prism data
PRISM Data
  • PDSI and SPI values are from Parameter-elevation Regressions on Independent Slopes Model (PRISM) data
  • Uses point measurements of precipitation, temperature, and other climatic factors
  • Produces continuous, digital grid estimates of monthly, yearly, and event-based climatic parameters
  • 4 km grid that accounts for topography and its effects
pdsi and spi prism data
PDSI and SPI PRISM Data
  • Devised a FORTRAN program that mapped the closest PRISM data point and retrieved the average monthly value
  • Obvious drawbacks: if fire occurred early in the month and only using one data point
arctic oscillation ao
Arctic Oscillation (AO)
  • Dominant pattern of non-seasonal sea-level pressure (SLP) variations north of 20°N
  • Characterized by SLP anomalies of one sign in the Arctic and the opposite sign centered about 37°-45°N
  • Below normal Arctic SLP (warm phase) and above normal Arctic SLP (cold phase)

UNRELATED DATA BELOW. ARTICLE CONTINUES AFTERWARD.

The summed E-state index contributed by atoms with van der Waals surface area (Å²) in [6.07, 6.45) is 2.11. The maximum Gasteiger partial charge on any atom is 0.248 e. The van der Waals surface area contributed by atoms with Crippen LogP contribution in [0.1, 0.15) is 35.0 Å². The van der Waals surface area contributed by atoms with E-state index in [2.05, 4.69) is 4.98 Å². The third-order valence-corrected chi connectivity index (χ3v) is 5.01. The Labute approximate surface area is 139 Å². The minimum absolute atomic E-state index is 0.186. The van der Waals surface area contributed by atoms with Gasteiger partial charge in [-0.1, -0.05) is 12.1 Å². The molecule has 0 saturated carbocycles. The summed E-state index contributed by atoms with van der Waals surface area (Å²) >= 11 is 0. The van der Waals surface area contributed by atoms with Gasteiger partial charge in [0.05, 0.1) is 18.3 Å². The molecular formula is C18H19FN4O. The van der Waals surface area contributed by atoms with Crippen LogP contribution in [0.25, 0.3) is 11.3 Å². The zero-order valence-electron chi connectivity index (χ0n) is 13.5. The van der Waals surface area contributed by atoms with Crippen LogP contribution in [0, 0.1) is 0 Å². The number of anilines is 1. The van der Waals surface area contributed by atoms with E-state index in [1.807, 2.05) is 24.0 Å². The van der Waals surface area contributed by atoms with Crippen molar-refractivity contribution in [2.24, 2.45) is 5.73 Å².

• Leading mode of Empirical Orthogonal Function (EOF) analysis
pacific north american pattern pna
Pacific/North American Pattern (PNA)
  • Based on analysis of Rotated Principal Component Analysis (RPCA)
  • Process identifies primary teleconnection patterns for all months
  • Daily PNA for last 120 days
  • Each daily value standardized by standard deviation of monthly index from 1950-2000
  • Positive phase -> higher heights near Hawaii and over intermountain west
oceanic ni o index oni el ni o 3 4 region
Oceanic Niño Index (ONI) (El Niño 3.4 Region)
  • Based on +/- 0.5°C threshold for ONI
  • ONI- 3 month running mean of sea surface temperature (SST) anomalies (5°N-5°S and 120°-170°W)